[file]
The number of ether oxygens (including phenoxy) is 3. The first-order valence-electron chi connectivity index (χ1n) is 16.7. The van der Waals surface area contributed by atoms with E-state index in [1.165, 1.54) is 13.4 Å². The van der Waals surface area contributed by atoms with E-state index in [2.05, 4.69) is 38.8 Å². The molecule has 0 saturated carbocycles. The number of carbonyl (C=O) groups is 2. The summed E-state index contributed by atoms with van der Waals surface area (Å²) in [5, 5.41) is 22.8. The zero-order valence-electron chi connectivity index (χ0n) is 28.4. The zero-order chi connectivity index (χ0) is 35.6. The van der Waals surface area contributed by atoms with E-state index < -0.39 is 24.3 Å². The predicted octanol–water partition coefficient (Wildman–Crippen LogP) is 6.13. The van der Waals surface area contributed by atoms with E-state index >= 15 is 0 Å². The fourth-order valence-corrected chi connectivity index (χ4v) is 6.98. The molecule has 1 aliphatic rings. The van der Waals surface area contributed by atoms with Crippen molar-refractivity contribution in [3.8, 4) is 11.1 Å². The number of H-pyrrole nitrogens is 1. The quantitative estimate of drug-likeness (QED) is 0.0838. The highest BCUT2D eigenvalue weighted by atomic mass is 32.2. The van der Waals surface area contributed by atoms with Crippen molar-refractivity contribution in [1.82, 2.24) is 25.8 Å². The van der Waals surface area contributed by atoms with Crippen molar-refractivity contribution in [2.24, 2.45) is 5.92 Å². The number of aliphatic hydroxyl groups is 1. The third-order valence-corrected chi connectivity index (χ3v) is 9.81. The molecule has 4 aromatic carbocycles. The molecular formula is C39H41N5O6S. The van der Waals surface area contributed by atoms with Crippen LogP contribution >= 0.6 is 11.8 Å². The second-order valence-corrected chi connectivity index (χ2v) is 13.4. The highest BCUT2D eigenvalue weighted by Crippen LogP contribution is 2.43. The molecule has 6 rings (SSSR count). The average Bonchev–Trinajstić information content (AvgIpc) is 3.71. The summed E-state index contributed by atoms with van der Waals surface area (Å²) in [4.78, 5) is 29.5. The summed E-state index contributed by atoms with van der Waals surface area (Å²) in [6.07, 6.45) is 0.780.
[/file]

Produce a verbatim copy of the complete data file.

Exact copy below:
The number of ether oxygens (including phenoxy) is 3. The first-order valence-electron chi connectivity index (χ1n) is 16.7. The van der Waals surface area contributed by atoms with E-state index in [1.165, 1.54) is 13.4 Å². The van der Waals surface area contributed by atoms with E-state index in [2.05, 4.69) is 38.8 Å². The molecule has 0 saturated carbocycles. The number of carbonyl (C=O) groups is 2. The summed E-state index contributed by atoms with van der Waals surface area (Å²) in [5, 5.41) is 22.8. The zero-order valence-electron chi connectivity index (χ0n) is 28.4. The zero-order chi connectivity index (χ0) is 35.6. The van der Waals surface area contributed by atoms with E-state index < -0.39 is 24.3 Å². The predicted octanol–water partition coefficient (Wildman–Crippen LogP) is 6.13. The van der Waals surface area contributed by atoms with E-state index >= 15 is 0 Å². The fourth-order valence-corrected chi connectivity index (χ4v) is 6.98. The molecule has 1 aliphatic rings. The van der Waals surface area contributed by atoms with Crippen molar-refractivity contribution in [3.8, 4) is 11.1 Å². The number of H-pyrrole nitrogens is 1. The quantitative estimate of drug-likeness (QED) is 0.0838. The highest BCUT2D eigenvalue weighted by atomic mass is 32.2. The van der Waals surface area contributed by atoms with Crippen molar-refractivity contribution in [1.82, 2.24) is 25.8 Å². The van der Waals surface area contributed by atoms with Crippen molar-refractivity contribution in [2.24, 2.45) is 5.92 Å². The number of aliphatic hydroxyl groups is 1. The third-order valence-corrected chi connectivity index (χ3v) is 9.81. The molecule has 4 aromatic carbocycles. The molecular formula is C39H41N5O6S. The van der Waals surface area contributed by atoms with Crippen LogP contribution >= 0.6 is 11.8 Å². The second-order valence-corrected chi connectivity index (χ2v) is 13.4. The highest BCUT2D eigenvalue weighted by Crippen LogP contribution is 2.43. The molecule has 6 rings (SSSR count). The average Bonchev–Trinajstić information content (AvgIpc) is 3.71. The summed E-state index contributed by atoms with van der Waals surface area (Å²) in [4.78, 5) is 29.5. The summed E-state index contributed by atoms with van der Waals surface area (Å²) in [6.07, 6.45) is 0.780.